Bank of America BAC reported net income of $4 billion, or $0.32 per diluted share, for the second quarter of 2013. The results were ahead of expectations as the pace of change was faster than expected; however, the magnitude of improvements is not likely to result in a substantial increase fair value. That said, Bank of America’s progress is encouraging and could result in fair value increases if it continues. Most importantly, compensation expense declined approximately 5% from the first quarter when the effects of stock-based compensation charges are excluded from the calculation. However, much of the improvement appears to be related to the Legacy Assets & Servicing segment, where 5,000 employees left the company during the quarter.
Most other recurring cash expenses were relatively flat during the quarter, in line with expectations, though litigation expenses dropped significantly from the adjusted first-quarter figure, to $500 million. Bank of America’s rating is predicated on expense advantages, so it should be reassuring for investors to see these advantages returning. Other legacy issues are also fading in importance. Bank of America is now in an excellent capital position, with an internally estimated Basel III Tier 1 common ratio of 9.6%.
Management also believes the company is essentially in compliance with newly increased leverage requirements. The resolution of Bank of America’s mortgage exposure is also contributing to our more favorable view of the bank. New representations and warranties claims totaled only $1.3 billion during the quarter, compared with more than $8.2 billion a year ago, and the bank has reserved for outstanding balances at a level that we believe is sufficient to cover its liabilities under most scenarios.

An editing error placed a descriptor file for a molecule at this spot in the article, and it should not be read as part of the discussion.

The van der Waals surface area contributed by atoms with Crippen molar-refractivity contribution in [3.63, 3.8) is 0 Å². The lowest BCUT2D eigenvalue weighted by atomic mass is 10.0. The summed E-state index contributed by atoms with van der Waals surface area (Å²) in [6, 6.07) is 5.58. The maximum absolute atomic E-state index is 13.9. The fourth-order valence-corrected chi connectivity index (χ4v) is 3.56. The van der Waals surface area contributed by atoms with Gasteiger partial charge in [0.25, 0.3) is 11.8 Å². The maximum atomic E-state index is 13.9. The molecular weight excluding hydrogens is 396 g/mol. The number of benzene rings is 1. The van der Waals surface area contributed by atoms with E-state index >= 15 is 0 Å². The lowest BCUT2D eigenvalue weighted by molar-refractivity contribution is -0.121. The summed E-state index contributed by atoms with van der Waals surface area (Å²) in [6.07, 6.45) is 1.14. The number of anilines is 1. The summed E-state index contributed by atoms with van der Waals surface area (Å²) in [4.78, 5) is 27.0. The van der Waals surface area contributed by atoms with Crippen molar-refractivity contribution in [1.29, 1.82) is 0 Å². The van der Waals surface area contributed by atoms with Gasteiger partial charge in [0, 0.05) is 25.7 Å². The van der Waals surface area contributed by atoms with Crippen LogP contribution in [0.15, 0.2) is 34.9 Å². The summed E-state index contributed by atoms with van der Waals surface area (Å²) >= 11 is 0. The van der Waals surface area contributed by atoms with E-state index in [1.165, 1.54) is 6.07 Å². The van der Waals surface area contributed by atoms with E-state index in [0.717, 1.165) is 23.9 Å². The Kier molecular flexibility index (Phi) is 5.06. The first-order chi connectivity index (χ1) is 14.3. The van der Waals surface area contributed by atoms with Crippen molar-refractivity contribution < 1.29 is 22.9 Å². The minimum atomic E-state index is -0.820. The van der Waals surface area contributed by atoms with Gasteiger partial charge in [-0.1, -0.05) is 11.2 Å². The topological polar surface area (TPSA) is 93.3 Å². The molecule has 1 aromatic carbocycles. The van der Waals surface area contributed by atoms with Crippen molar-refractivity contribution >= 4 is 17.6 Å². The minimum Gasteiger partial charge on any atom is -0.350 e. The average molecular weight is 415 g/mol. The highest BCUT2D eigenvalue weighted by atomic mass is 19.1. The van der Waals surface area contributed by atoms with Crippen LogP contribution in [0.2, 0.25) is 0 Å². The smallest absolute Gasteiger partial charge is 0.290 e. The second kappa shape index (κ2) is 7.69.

We also note that our current valuation incorporates a significant rise in net interest income over the course of our five-year forecast. Unfortunately, Bank of America’s net interest income declined during the quarter in part because of lower consumer loan balances and yields. As a domestic consumer-focused bank, Bank of America could continue to have problems growing loans and revenue, countering our renewed optimism on the cost front. Bank of America’s wealth and investment management segment recorded record income during the quarter, benefiting from a rising market and inflows into long-term products. We are wary of extrapolating performance during a quarter in which equities recorded all-time highs, especially when assets under management remained flat. Finally, Bank of America repurchased $1 billion in stock during the quarter (in addition to the previously announced redemption of $5.5 billion in preferred shares). While this buyback did not create much value for the $150 billion market cap company, the ability to return–rather than raise– capital is yet another welcome sign that Bank of America is back in the ballgame.